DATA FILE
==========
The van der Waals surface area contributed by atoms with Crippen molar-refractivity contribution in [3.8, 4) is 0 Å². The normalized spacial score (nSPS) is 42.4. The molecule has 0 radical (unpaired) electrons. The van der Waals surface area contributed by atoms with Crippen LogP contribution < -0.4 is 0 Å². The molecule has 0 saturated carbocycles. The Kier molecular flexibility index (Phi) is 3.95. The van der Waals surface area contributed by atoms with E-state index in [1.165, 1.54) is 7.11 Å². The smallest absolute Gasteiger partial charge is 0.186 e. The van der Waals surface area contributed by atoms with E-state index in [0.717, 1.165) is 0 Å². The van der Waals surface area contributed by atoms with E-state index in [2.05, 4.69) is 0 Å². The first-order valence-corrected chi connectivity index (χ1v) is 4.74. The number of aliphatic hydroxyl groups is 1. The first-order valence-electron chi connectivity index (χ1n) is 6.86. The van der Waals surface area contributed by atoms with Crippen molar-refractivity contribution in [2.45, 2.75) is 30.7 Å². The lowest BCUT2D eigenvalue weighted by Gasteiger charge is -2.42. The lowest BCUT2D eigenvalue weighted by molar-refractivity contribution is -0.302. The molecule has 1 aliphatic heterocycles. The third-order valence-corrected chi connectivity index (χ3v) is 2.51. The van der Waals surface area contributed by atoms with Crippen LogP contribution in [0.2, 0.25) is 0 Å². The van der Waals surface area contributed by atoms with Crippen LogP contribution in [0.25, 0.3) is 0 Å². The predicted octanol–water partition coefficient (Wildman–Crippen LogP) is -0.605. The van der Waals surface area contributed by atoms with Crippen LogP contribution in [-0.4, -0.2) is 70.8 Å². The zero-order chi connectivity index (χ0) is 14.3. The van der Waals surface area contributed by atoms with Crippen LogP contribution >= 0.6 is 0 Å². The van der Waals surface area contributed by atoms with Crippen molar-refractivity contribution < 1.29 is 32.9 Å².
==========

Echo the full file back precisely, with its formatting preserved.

The van der Waals surface area contributed by atoms with Crippen molar-refractivity contribution in [3.8, 4) is 0 Å². The normalized spacial score (nSPS) is 42.4. The molecule has 0 radical (unpaired) electrons. The van der Waals surface area contributed by atoms with Crippen LogP contribution < -0.4 is 0 Å². The molecule has 0 saturated carbocycles. The Kier molecular flexibility index (Phi) is 3.95. The van der Waals surface area contributed by atoms with E-state index in [1.165, 1.54) is 7.11 Å². The smallest absolute Gasteiger partial charge is 0.186 e. The van der Waals surface area contributed by atoms with E-state index in [0.717, 1.165) is 0 Å². The van der Waals surface area contributed by atoms with E-state index in [2.05, 4.69) is 0 Å². The first-order valence-corrected chi connectivity index (χ1v) is 4.74. The number of aliphatic hydroxyl groups is 1. The first-order valence-electron chi connectivity index (χ1n) is 6.86. The van der Waals surface area contributed by atoms with Crippen molar-refractivity contribution in [2.45, 2.75) is 30.7 Å². The lowest BCUT2D eigenvalue weighted by Gasteiger charge is -2.42. The lowest BCUT2D eigenvalue weighted by molar-refractivity contribution is -0.302. The molecule has 1 aliphatic heterocycles. The third-order valence-corrected chi connectivity index (χ3v) is 2.51. The van der Waals surface area contributed by atoms with Crippen LogP contribution in [0.2, 0.25) is 0 Å². The van der Waals surface area contributed by atoms with Crippen LogP contribution in [0.25, 0.3) is 0 Å². The predicted octanol–water partition coefficient (Wildman–Crippen LogP) is -0.605. The van der Waals surface area contributed by atoms with Crippen LogP contribution in [-0.4, -0.2) is 70.8 Å². The zero-order chi connectivity index (χ0) is 14.3. The van der Waals surface area contributed by atoms with Crippen LogP contribution >= 0.6 is 0 Å². The van der Waals surface area contributed by atoms with Crippen molar-refractivity contribution < 1.29 is 32.9 Å².